rain, I always thought they come out after the rain. Annoyingly they
don't seem to care that raindrops bigger than them are falling all
I also learned that dragonflies eat mosquitos. It's really nice to
see a mosquito floating around, and suddenly - zap, it's gone. Sadly
there aren't enough dragonflies to keep all the mosquitos away.
11:30 At p500, a.k.a. p495.
13:10 At p1300. No photos so far, rain and mosquitos in the way.
16:10 Made it to camp on Whiskeyjack lake. The mosquito swarms
almost unbearable at this point. As soon as I kill one that sits on
me, 3 more come at me. Hours and hours of pain.
On the campsite it wasn't so bad, the one I picked was on a sort of
cape, and I guess they can't deal with the wind.
Lots of firewood here, as if noone used the site for a year. Didn't
even have to walk away from the site to gather enough. It burned
real well too, strange considering that it was raining all day until
a couple of hours ago.
6:15 Got up. The mosquito nightmare yesterday and what I learned
about misestimating distances made me reconsider the planned route.
I was going to go to Catfish Lake today and Big Crow Lake tomorrow,
but looking at all the portages and rivers on the way to Catfish I
chickened out and went straight down to Big Crow. The distance is
about the same, but mostly all open water.
12:00 At p735. So far so good, pleasant day. Here's Burntroot Lake:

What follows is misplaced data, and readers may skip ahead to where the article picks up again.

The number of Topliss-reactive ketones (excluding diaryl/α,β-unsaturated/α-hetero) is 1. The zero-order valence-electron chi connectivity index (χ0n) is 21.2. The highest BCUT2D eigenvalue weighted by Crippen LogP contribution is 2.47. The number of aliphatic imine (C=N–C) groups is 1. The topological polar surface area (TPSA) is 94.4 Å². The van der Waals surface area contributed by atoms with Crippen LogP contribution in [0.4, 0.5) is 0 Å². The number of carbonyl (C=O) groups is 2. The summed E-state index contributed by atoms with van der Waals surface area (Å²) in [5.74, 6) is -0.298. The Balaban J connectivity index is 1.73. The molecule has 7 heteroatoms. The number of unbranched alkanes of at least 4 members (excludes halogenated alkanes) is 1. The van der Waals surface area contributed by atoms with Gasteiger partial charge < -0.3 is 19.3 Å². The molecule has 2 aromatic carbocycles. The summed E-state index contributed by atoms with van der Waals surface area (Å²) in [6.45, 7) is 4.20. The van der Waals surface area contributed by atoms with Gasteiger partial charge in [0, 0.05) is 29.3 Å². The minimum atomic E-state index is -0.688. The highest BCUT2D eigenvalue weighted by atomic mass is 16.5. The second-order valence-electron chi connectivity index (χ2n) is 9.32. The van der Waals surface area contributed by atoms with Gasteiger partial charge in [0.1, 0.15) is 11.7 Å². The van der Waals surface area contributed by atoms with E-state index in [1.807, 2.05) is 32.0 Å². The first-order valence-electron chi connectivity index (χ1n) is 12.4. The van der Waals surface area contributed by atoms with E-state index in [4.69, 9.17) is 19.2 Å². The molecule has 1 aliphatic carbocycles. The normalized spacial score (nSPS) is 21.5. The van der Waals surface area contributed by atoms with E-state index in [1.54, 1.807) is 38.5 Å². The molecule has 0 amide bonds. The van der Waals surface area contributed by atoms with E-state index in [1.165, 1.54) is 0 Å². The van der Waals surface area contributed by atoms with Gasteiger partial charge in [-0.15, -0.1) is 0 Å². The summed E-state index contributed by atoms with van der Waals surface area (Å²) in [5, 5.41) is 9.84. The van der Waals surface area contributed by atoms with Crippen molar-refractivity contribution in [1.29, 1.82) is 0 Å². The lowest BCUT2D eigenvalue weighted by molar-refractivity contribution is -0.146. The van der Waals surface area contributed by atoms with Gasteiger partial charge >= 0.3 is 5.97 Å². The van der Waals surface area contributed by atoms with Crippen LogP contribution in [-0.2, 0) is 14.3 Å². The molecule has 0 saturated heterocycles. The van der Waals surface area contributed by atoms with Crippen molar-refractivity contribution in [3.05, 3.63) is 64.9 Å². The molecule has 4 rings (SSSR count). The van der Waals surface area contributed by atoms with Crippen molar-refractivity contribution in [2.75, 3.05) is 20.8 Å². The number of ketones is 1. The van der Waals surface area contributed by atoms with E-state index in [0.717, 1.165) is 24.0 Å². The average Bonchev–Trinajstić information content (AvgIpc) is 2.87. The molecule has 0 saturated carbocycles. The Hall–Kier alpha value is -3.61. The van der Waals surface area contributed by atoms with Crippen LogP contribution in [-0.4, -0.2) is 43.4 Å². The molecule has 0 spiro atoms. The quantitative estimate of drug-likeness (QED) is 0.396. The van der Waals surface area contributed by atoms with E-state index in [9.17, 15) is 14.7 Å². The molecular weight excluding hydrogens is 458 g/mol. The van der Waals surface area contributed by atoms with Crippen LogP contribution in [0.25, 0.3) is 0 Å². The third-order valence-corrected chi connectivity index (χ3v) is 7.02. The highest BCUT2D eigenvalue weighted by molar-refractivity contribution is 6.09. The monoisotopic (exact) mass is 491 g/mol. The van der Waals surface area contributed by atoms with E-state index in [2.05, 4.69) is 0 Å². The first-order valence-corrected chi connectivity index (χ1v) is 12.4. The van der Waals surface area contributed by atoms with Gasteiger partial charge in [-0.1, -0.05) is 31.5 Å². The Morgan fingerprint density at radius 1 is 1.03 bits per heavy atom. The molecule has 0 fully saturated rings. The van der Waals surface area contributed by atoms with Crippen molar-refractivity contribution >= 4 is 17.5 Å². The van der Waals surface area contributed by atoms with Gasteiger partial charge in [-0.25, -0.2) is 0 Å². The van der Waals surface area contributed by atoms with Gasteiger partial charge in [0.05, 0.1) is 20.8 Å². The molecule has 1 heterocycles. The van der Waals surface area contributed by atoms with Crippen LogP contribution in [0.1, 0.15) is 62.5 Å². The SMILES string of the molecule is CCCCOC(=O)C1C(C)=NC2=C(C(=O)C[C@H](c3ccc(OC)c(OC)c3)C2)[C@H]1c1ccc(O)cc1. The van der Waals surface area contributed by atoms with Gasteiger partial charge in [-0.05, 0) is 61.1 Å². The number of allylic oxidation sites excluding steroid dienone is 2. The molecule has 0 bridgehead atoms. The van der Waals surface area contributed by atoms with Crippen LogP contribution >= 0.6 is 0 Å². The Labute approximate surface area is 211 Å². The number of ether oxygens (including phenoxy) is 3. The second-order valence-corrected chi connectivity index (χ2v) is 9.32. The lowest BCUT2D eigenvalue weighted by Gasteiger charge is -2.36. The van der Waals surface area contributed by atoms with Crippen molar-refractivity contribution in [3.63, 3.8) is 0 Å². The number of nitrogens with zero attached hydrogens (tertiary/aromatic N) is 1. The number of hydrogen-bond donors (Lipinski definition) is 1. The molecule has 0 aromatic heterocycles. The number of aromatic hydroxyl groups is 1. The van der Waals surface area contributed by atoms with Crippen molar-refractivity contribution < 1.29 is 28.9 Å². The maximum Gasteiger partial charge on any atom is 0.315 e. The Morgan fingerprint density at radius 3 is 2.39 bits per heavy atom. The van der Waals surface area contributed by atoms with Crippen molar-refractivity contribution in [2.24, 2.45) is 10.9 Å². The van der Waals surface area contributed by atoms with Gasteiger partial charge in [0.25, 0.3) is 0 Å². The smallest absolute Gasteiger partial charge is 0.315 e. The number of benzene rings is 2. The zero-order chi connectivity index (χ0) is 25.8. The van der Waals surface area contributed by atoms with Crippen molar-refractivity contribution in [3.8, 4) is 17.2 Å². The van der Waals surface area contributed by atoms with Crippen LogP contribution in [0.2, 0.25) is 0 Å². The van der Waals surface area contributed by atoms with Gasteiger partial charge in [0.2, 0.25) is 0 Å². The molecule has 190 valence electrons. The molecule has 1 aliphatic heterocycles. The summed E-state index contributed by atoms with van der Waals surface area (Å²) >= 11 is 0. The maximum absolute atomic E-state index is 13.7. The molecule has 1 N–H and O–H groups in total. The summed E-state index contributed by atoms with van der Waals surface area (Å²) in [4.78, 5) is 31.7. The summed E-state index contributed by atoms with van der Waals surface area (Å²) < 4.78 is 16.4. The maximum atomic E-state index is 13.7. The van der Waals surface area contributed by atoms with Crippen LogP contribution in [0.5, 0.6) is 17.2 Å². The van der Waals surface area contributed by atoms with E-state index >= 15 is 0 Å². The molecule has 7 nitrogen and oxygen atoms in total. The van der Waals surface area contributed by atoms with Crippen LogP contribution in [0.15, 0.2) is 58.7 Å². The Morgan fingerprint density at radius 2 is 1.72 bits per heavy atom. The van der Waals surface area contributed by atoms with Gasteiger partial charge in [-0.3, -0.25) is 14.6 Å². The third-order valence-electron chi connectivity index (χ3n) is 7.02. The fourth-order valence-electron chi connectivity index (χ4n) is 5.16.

12:30 At Lake La Muir.
14:20 At p685. After getting over the portage I was greeted with a
new challenge. A field of tall reeds to go across. Have a look at
the photos. I don't know if you feel what I did when I saw it, it
looks like there's this way into the reeds and then one has to wade
I was also confused a bit, I was expecting Hogan Lake. Took me a few
minutes to notice the blue line between the portage and the lake.
An interesting thing about the reeds is that this is the only place
in the whole park I've seen them grow. I'm rather used to reeds on
lakes where I come from, and was surprised to not see any here. They
are kind of pretty.
And this is Hogan Lake:
15:45 At p3750. The longest portage on my trip, possibly the longest
one in the park (can't be bothered to check). Fortunately its the
last thing I have to do today, and there's plenty of time. This one
is pretty tough. There's a lot of climbing for the first 800 meters
18:10 At Big Crow Lake. Just took the first campsite south of the
portage, was exhausted at this point.